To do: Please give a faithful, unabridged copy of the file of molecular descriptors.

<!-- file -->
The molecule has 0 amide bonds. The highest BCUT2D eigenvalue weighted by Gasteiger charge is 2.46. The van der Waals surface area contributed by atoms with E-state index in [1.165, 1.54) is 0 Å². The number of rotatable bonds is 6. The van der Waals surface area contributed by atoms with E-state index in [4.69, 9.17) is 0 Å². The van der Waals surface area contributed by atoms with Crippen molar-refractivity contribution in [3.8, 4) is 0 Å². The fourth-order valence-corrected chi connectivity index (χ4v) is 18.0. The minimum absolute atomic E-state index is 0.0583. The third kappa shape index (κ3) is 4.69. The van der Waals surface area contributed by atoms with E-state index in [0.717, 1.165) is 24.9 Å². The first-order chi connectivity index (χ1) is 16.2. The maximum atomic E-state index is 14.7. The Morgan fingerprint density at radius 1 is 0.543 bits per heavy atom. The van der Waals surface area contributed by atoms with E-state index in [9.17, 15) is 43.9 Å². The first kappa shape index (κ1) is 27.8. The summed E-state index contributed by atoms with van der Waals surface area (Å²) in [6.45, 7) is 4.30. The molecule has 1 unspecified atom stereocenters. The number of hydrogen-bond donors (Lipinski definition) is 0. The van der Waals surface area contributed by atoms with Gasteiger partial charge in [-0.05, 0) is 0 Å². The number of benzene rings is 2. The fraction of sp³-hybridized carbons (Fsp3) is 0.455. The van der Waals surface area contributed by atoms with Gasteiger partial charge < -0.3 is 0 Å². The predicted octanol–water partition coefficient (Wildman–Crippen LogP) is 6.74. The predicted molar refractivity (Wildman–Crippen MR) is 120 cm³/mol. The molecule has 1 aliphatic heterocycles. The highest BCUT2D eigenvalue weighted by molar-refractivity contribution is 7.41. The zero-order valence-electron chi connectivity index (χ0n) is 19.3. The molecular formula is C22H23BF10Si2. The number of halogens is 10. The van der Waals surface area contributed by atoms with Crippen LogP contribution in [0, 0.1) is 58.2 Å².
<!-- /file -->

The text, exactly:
The molecule has 0 amide bonds. The highest BCUT2D eigenvalue weighted by Gasteiger charge is 2.46. The van der Waals surface area contributed by atoms with E-state index in [1.165, 1.54) is 0 Å². The number of rotatable bonds is 6. The van der Waals surface area contributed by atoms with E-state index in [4.69, 9.17) is 0 Å². The van der Waals surface area contributed by atoms with Crippen molar-refractivity contribution in [3.8, 4) is 0 Å². The fourth-order valence-corrected chi connectivity index (χ4v) is 18.0. The minimum absolute atomic E-state index is 0.0583. The third kappa shape index (κ3) is 4.69. The van der Waals surface area contributed by atoms with E-state index in [0.717, 1.165) is 24.9 Å². The first-order chi connectivity index (χ1) is 16.2. The maximum atomic E-state index is 14.7. The Morgan fingerprint density at radius 1 is 0.543 bits per heavy atom. The van der Waals surface area contributed by atoms with E-state index in [9.17, 15) is 43.9 Å². The first kappa shape index (κ1) is 27.8. The summed E-state index contributed by atoms with van der Waals surface area (Å²) in [6.45, 7) is 4.30. The molecule has 1 unspecified atom stereocenters. The number of hydrogen-bond donors (Lipinski definition) is 0. The van der Waals surface area contributed by atoms with Gasteiger partial charge in [-0.05, 0) is 0 Å². The number of benzene rings is 2. The fraction of sp³-hybridized carbons (Fsp3) is 0.455. The van der Waals surface area contributed by atoms with Gasteiger partial charge < -0.3 is 0 Å². The predicted octanol–water partition coefficient (Wildman–Crippen LogP) is 6.74. The predicted molar refractivity (Wildman–Crippen MR) is 120 cm³/mol. The molecule has 1 aliphatic heterocycles. The highest BCUT2D eigenvalue weighted by molar-refractivity contribution is 7.41. The zero-order valence-electron chi connectivity index (χ0n) is 19.3. The molecular formula is C22H23BF10Si2. The number of halogens is 10. The van der Waals surface area contributed by atoms with Crippen LogP contribution in [0, 0.1) is 58.2 Å².